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25 of 25 people found the following review helpful
4.0 out of 5 stars Ghosts From a Godless Island February 2, 2005
Format:Paperback|Verified Purchase
The setting for this book is an obscure chain of coral reefs in the 1620s. I would've never thought that incidents from so long ago and far away could inspire nightmares. But this book is every bit as chilling as "In Cold Blood" or "Helter Skelter." We'll never understand how people can commit barbarities against innocent women and children, as Jeronimus Cornelisz and his sycophants did. But eyewitness accounts and archaeological evidence, which were utilized by Mike Dash for this book, offer a testament to the grim reality of such atrocities.

The story of the "Batavia" has been related before: in the year 1628, the flagship vessel of a fleet of Dutch East Indian traders smashed into a previously unknown group of jagged coral islands off the west coast of Australia in the dead of night. While the captain and over-merchant sailed to Indonesia for help, the charismatic under-merchant set himself up as caretaker/dictator of the desperate survivors of the wreck. He turned out to be a 17th-century version of Charles Manson. He not only convinced enough naïve, under-educated, and cowardly sailors to follow him into mutinying against the East India Company, but he managed to order them into gleefully murdering over 100 of their fellow castaways.

Mike Dash's book is undoubtedly the most complete account of the "Batavia" incident written thus far. The bibliographical notes he provides comprise a book in itself. For the first time, he examines the culture and background that produced a monster like Cornelisz, digging into ancient town records in Friesland, Amsterdam, and Haarlem. It's riveting to think that Cornelisz may have been acquainted with the infamous bacchanalian painter Torrentius, who was a neighbor of his in Haarlem.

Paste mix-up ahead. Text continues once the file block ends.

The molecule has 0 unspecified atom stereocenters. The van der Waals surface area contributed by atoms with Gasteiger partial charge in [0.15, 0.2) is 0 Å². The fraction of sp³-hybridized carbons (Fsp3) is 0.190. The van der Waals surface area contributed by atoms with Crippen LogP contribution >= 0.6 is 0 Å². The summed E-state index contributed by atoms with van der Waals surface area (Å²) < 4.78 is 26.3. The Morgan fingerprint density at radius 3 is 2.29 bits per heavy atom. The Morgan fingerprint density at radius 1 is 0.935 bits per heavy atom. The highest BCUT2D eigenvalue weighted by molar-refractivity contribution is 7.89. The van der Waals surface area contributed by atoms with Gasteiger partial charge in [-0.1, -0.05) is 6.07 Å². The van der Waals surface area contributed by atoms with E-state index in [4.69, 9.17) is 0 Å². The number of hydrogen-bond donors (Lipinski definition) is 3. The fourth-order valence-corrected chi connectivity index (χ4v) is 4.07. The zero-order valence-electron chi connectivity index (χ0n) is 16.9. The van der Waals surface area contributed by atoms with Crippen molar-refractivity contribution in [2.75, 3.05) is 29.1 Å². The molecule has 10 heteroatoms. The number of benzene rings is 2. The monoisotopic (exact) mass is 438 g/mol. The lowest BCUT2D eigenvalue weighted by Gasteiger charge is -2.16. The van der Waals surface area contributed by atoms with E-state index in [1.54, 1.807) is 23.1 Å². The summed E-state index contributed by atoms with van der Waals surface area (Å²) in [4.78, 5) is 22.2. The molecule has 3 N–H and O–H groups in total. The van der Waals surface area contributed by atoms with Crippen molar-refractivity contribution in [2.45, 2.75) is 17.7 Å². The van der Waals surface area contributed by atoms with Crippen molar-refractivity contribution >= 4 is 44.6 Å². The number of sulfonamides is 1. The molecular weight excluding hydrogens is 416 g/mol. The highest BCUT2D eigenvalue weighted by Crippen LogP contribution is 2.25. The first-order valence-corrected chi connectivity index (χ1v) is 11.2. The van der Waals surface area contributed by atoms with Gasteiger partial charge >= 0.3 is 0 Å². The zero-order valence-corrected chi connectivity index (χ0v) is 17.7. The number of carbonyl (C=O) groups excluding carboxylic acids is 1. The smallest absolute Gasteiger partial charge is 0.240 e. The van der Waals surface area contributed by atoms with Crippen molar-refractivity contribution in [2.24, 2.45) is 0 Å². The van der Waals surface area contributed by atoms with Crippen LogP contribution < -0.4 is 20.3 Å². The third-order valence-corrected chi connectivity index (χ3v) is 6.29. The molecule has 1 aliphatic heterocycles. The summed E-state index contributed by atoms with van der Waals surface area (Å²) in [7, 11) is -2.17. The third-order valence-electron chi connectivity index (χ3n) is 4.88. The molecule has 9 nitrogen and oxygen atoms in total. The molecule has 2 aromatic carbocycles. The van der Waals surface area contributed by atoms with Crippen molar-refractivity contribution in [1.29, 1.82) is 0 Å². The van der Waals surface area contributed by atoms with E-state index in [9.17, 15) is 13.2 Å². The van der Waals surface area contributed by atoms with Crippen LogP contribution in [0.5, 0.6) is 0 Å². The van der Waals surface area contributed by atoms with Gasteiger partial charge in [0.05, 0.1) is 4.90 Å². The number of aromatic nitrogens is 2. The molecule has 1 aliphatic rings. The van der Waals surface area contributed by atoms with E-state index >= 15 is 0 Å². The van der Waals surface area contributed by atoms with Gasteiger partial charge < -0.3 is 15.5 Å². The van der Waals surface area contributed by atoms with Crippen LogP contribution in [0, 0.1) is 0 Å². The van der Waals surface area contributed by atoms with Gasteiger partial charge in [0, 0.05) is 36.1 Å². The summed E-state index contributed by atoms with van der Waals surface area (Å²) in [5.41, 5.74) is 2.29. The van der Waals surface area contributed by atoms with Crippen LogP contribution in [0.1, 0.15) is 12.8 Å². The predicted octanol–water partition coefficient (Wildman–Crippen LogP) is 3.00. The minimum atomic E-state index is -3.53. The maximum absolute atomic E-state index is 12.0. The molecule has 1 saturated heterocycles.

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32 of 35 people found the following review helpful
5.0 out of 5 stars A Harrowing History April 3, 2002
Format:Hardcover
"Absolutely nothing in this book is invented." Mike Dash starts off his book _Batavia's Graveyard_ (Crown) with this declaration for a good reason. The story is quite literally incredible. Dash's previous book, the excellent _Tulipomania_, wittily described the improbable craze of speculating on tulip bulbs in Holland in the seventeenth century, but the tulip madness is relatively well known. Stories of the fate of the ship _Batavia_ in 1629 in the service of the Dutch East India Company, however, were wildly popular at the time, but have gradually been forgotten. The story was spectacular enough that there were memoirs, eyewitness accounts, pamphlets, books, and court testimony, all of which Dash has dug through with notable thoroughness. The bizarre tale of the _Batavia_ reads like a thriller.
The main character in the tale is Jeronimus Cornelisz, who had newly joined the Dutch East India Company to make his fortune. He was probably brought up as a member of the Anabaptists, a small protestant sect with a history of fanaticism and resistance to worldly governments, based largely on the belief that the Second Coming of Christ was just around the corner. He had also joined a social organization which had dangerous philosophies, and he came to antinomianism, the creed that one can exist in a state of perfection and thereby avoid following any moral law. "All I do, God gave the same into my heart," he explained. He planned a mutiny to take over the ship and become a pirate, but about a month before arriving at the destination Java, it crashed into a coral reef off Australia's western coast. Cornelisz, the highest ranking official left on the islands, took charge with real self assurance, eloquence, and charisma, and hell descended.